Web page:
With the clock ticking down to a potential government shutdown, the White House on Friday sought to put the spotlight on Democrats.
White House budget director Mick Mulvaney and legislative affairs director Marc Short said Friday the administration is readying for a “Schumer shutdown,” putting the blame squarely on Senate Minority Leader Chuck Schumer and his fellow Democrats for obstructing a path to averting the imminent government shutdown.
“It still surprises me that Democrats in the Senate are opposing a bill that they don’t oppose,” Mulvaney said, noting that the funding bill before lawmakers is clean — with no unrelated riders –and that it includes a six-year extension of the Children’s Health Insurance Program that has bipartisan support.
“They don’t oppose anything in the bill but they are opposing the bill,” Mulvaney said. “We don’t want this. We do not want a shutdown.”
Senate Democrats have insisted that as part of the government funding process lawmakers resolve the legal status of the more than 700,000 people brought to the US illegally as children who had been protected under the Obama era Deferred Action for Childhood Arrivals program. President Donald Trump ended the program in the fall and there is no deal that the President and enough lawmakers would support to restore those protections before they expire in March.
Three Senate Republicans have publicly said they will not support the continuing resolution, complicating Republicans’ efforts to deflect blame for a potential shutdown.
But Mulvaney and Short deflected questions about whether Trump and Republicans should share some of the blame if the government shuts down, given Republicans control the White House and both chambers of Congress.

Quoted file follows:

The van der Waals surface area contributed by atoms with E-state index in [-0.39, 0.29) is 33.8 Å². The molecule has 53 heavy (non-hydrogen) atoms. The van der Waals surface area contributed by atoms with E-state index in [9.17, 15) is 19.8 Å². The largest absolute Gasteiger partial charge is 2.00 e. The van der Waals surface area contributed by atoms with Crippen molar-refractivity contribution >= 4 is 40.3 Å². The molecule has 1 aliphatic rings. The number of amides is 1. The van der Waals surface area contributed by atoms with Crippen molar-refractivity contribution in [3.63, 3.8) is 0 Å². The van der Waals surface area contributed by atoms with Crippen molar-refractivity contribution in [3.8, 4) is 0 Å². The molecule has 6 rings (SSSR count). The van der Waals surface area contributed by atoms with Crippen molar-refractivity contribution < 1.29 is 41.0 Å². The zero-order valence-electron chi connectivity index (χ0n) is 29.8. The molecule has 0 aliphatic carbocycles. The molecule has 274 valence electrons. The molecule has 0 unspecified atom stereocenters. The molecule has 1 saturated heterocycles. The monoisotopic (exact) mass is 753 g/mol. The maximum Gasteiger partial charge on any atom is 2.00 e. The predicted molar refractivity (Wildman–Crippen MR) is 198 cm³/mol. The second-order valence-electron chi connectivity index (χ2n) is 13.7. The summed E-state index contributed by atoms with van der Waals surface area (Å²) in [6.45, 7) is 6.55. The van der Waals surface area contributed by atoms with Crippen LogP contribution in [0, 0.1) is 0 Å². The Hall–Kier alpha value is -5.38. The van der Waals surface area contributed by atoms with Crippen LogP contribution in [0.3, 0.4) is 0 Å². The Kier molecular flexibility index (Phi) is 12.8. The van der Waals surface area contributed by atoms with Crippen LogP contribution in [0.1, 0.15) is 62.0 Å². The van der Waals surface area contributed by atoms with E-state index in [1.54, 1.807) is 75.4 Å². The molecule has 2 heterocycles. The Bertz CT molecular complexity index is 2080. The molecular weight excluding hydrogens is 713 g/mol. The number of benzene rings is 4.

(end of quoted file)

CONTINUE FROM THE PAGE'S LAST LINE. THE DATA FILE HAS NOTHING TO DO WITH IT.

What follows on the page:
“I have to laugh when people say that, ‘Oh, we control the House, the Senate, the White House, why can’t you get this done?’ You know as well as anybody that it takes 60 votes in the Senate to pass an appropriations bill,” Mulvaney said in response to a briefing question from CNN’s Jim Acosta.
“When you only have 51 votes in the Senate then you have to get Democrat support in order to fund the government. So that’s the answer to your question,” he added.
Short and Mulvaney also insisted that Trump has been doing all he can to avert a shutdown, working the phones from the White House to lobby lawmakers to get on board and keep the government open.
“The President is actively working right now to prevent a shutdown,” Mulvaney said, though he declined to say which lawmakers Trump spoke with on Friday. “He is actively working to try to get to a deal.”
It was still unclear how the blame for a potential shutdown would shake out, but the White House’s efforts to exculpate the President were at odds with comments Trump made when he was a private citizen in 2013.
“It always happens to be the top. I mean, the problems start from the top and have to get solved from the top,” Trump said on Fox News during the 2013 shutdown, when President Barack Obama was in office. “The President is the leader, and he’s got to get everybody in a room and he’s got to lead.”
Trump helped secure passage of the continuing resolution in the House on Thursday, pressing the conservative House Freedom Caucus on the phone to support the legislation.
But Trump has also stoked considerable confusion in the halls of Congress as the shutdown deadline fast approached.
On Wednesday, Senate Majority Leader Mitch McConnell publicly deplored that he did not know what kind of funding legislation the President would support and worried that the Senate was “spinning our wheels.”
“I’m looking for something that President Trump supports. And he’s not yet indicated what measure he’s willing to sign,” McConnell said Wednesday.
And then on Thursday, Trump sent Republican lawmakers scurrying when he tweeted that “CHIP should be part of a long term solution, not a 30 Day, or short term, extension” — which is the proposal Republicans put on the table to curry Democratic support.